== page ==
Late journo still coming up with gripping tales – for kids

THE CHIT WE KNOW: The author, Chit Estella, and her much-awaited children’s stories (right) to be launched on Thursday. (CONTRIBUTED PHOTOS)

MANILA, Philippines — She was best known for her “Pinoy Times” investigative pieces that exposed the excesses of then-President Joseph Estrada, scandals that led to his ouster in 2001. Now, 10 years after her death in a road accident, journalist and professor Chit Estella’s lighter side comes to light with the children’s book, “Tatlong Kuwento Para sa Batang Pilipino.”

The book will be launched online on Aug. 19, when Estella would have turned 64, according to her husband, University of the Philippines (UP) professor Roland Simbulan.

“I thought of commemorating her untimely demise by having her stories published in a book,” Simbulan said. The stories actually have “very timely lessons even for us adults.”

But Simbulan and Estella’s close friends and former colleagues at the media group Vera Files thought it would be “more appropriate to launch the book on a happy occasion” — on her birthday instead of on her death anniversary on May 13.

“The Chit I knew would have preferred it that way,” he said.

Lockdown surprises

He didn’t get to read the stories which were written in the late 1990s and were given as individual gifts to two of Estella’s nephews and a niece, Simbulan said. But last year’s long lockdown brought a few surprises, including a hard copy of the stories that he discovered among Estella’s papers.

The three stories — “Ang Batang Matapang at ang Multong Duwag,” “Ang mga Mandirigma,” and “The Invisible Boy” — take young readers to a fantastical world, where ghosts mix freely with children, “manananggal” (ghouls), otherworldly creatures, and bird warriors defending their turf. The characters include Mona Nanggal, whose stench drives away fireflies, the cowardly ghost Igmo, and four school friends with unusual gifts.

“I think she chose the underworld and mythical creatures in her stories because these are very much a part of who we are as Filipinos and as human beings. We are deeply in our folk culture and a deep spirituality that we impart to our children,” Simbulan said.

Guile, grit, goodness

The heroes and role models in the stories show how “Filipino children must be nurtured with basic values that make us more humane and compassionate. These values include truth-seeking and truth-telling,” Simbulan said. And while stories like these “keep us believing in mythical creatures that may guide our lives for better or for worse, our liberation from any oppression is really in our hands,” he said.

The stories, with their young characters resolving conflicts using guile, grit, and goodness, “run deep [but are told] in a calm and deliberate manner. They make you think,” Vera Files president and fellow journalist Ellen Tordesillas said in her foreword. So while she was surprised by Estella’s distinctly different output, “I realized that was Chit all over again,” she added.

Simbulan, who is vice chair of the Center for People Empowerment in Governance, a public policy think tank, continues to teach and do research and scholarly work, while also giving lectures in national and international webinars organized by the government, the academe, and civil society. He has since remarried.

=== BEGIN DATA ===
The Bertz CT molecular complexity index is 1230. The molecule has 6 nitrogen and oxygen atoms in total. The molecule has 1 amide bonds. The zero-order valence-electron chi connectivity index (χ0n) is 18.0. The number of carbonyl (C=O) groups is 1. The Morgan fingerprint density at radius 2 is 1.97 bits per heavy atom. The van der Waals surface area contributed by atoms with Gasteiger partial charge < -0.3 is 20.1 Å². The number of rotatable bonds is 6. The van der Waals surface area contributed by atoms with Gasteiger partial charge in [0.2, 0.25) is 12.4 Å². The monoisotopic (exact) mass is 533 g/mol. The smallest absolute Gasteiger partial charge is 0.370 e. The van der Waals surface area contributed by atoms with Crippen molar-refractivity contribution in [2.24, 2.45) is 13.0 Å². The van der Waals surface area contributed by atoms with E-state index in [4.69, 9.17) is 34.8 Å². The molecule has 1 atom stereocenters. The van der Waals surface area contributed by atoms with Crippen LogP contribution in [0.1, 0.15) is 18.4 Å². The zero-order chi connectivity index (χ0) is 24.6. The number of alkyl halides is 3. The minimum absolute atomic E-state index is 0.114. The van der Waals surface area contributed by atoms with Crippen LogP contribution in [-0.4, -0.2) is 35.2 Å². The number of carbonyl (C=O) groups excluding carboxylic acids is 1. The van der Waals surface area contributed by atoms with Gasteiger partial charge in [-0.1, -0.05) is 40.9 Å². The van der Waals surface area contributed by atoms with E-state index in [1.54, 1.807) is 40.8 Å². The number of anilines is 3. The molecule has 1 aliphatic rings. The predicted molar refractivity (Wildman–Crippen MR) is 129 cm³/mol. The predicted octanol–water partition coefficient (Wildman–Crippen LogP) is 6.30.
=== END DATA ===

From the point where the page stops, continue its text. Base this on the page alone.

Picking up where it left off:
“Chit’s sudden departure was life-changing for me,” he said. “We had so many plans considering that we were about to celebrate our 30th wedding anniversary in 2011. At first, there was a sense of denial in me, but a psychic whom a friend of Chit’s brought to me said I had to move on, be productive again. This is how Chit would have wanted it.”

For Simbulan, Estella’s greatest legacy is “the benchmark and standard in media ethics and professionalism that she set out for herself. She truly belonged to that rare breed of writers who lived by their progressive principles and who stood for truth and social transformation. Always inquisitive and with a critical mind, she was receptive to new ideas. An investigative sense truly molded her writings.”

Estella died instantly when the cab she was riding was rammed by two buses racing along Commonwealth Avenue in Quezon City. She was then on her way to meet friends at the Technohub just across UP Diliman, where she taught journalism at the College of Mass Communication. Ten years after the fatal accident, no one has yet been held accountable. The pandemic has shut down the courts and delayed the hearings further, according to the family counsel, Arno Sanidad.

Greatest legacy

In 2012, the first Chit Estella Journalism Awards and Memorial Lecture was established. It aims to honor significant journalism on human rights, both in print and online publications. In 2015, Vera Files launched the Chit Estella Road Safety Journalism Award given to journalism or communication students with outstanding research papers or reports on road safety.

Estella-Simbulan’s name was also inscribed in November 2016 on the Bantayog ng Mga Bayani Memorial Wall, a shrine that celebrates individuals who “defied risks and dedicated their life for the cause of truth, justice, peace and freedom for the Filipino people” during the Marcos dictatorship.

“Tatlong Kuwento Para sa Batang Pilipino” will be launched at 2 p.m. via Zoom on Aug. 19. The book is now available at Popular Bookstore on Morato Avenue in Quezon City (tel. 83722162) and the PGX Free Trade Market on Anonas Extension, Sikatuna Village, Quezon City (tel. 85160324).